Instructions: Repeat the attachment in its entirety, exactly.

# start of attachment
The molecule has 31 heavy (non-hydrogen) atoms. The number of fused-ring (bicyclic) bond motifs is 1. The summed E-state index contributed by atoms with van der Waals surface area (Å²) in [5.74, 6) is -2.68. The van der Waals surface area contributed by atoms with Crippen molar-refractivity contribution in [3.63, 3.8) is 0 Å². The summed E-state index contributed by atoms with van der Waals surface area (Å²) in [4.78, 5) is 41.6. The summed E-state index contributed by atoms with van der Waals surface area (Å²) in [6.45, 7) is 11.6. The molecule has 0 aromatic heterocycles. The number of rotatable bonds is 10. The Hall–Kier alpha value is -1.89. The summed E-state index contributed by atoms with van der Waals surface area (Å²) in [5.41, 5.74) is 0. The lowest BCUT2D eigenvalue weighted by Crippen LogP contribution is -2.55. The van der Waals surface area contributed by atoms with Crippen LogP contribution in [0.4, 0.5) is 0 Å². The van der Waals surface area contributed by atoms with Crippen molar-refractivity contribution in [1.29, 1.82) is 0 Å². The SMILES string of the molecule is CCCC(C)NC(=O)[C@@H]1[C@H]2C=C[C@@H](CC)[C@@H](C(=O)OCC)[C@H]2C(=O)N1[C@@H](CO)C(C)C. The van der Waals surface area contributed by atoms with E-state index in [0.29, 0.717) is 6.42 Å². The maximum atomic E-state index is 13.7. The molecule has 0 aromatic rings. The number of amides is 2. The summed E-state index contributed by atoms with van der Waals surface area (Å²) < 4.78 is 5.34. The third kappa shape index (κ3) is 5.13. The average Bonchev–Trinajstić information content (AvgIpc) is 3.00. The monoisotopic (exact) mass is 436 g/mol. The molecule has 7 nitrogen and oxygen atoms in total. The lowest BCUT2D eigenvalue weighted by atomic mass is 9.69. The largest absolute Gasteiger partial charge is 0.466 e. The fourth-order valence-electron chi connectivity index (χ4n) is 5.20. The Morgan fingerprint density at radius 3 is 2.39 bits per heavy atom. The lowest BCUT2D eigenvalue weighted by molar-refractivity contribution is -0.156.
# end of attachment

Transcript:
The molecule has 31 heavy (non-hydrogen) atoms. The number of fused-ring (bicyclic) bond motifs is 1. The summed E-state index contributed by atoms with van der Waals surface area (Å²) in [5.74, 6) is -2.68. The van der Waals surface area contributed by atoms with Crippen molar-refractivity contribution in [3.63, 3.8) is 0 Å². The summed E-state index contributed by atoms with van der Waals surface area (Å²) in [4.78, 5) is 41.6. The summed E-state index contributed by atoms with van der Waals surface area (Å²) in [6.45, 7) is 11.6. The molecule has 0 aromatic heterocycles. The number of rotatable bonds is 10. The Hall–Kier alpha value is -1.89. The summed E-state index contributed by atoms with van der Waals surface area (Å²) in [5.41, 5.74) is 0. The lowest BCUT2D eigenvalue weighted by Crippen LogP contribution is -2.55. The van der Waals surface area contributed by atoms with Crippen LogP contribution in [0.4, 0.5) is 0 Å². The van der Waals surface area contributed by atoms with Crippen molar-refractivity contribution in [1.29, 1.82) is 0 Å². The SMILES string of the molecule is CCCC(C)NC(=O)[C@@H]1[C@H]2C=C[C@@H](CC)[C@@H](C(=O)OCC)[C@H]2C(=O)N1[C@@H](CO)C(C)C. The van der Waals surface area contributed by atoms with E-state index in [0.29, 0.717) is 6.42 Å². The maximum atomic E-state index is 13.7. The molecule has 0 aromatic rings. The number of amides is 2. The summed E-state index contributed by atoms with van der Waals surface area (Å²) < 4.78 is 5.34. The third kappa shape index (κ3) is 5.13. The average Bonchev–Trinajstić information content (AvgIpc) is 3.00. The monoisotopic (exact) mass is 436 g/mol. The molecule has 7 nitrogen and oxygen atoms in total. The lowest BCUT2D eigenvalue weighted by atomic mass is 9.69. The largest absolute Gasteiger partial charge is 0.466 e. The fourth-order valence-electron chi connectivity index (χ4n) is 5.20. The Morgan fingerprint density at radius 3 is 2.39 bits per heavy atom. The lowest BCUT2D eigenvalue weighted by molar-refractivity contribution is -0.156.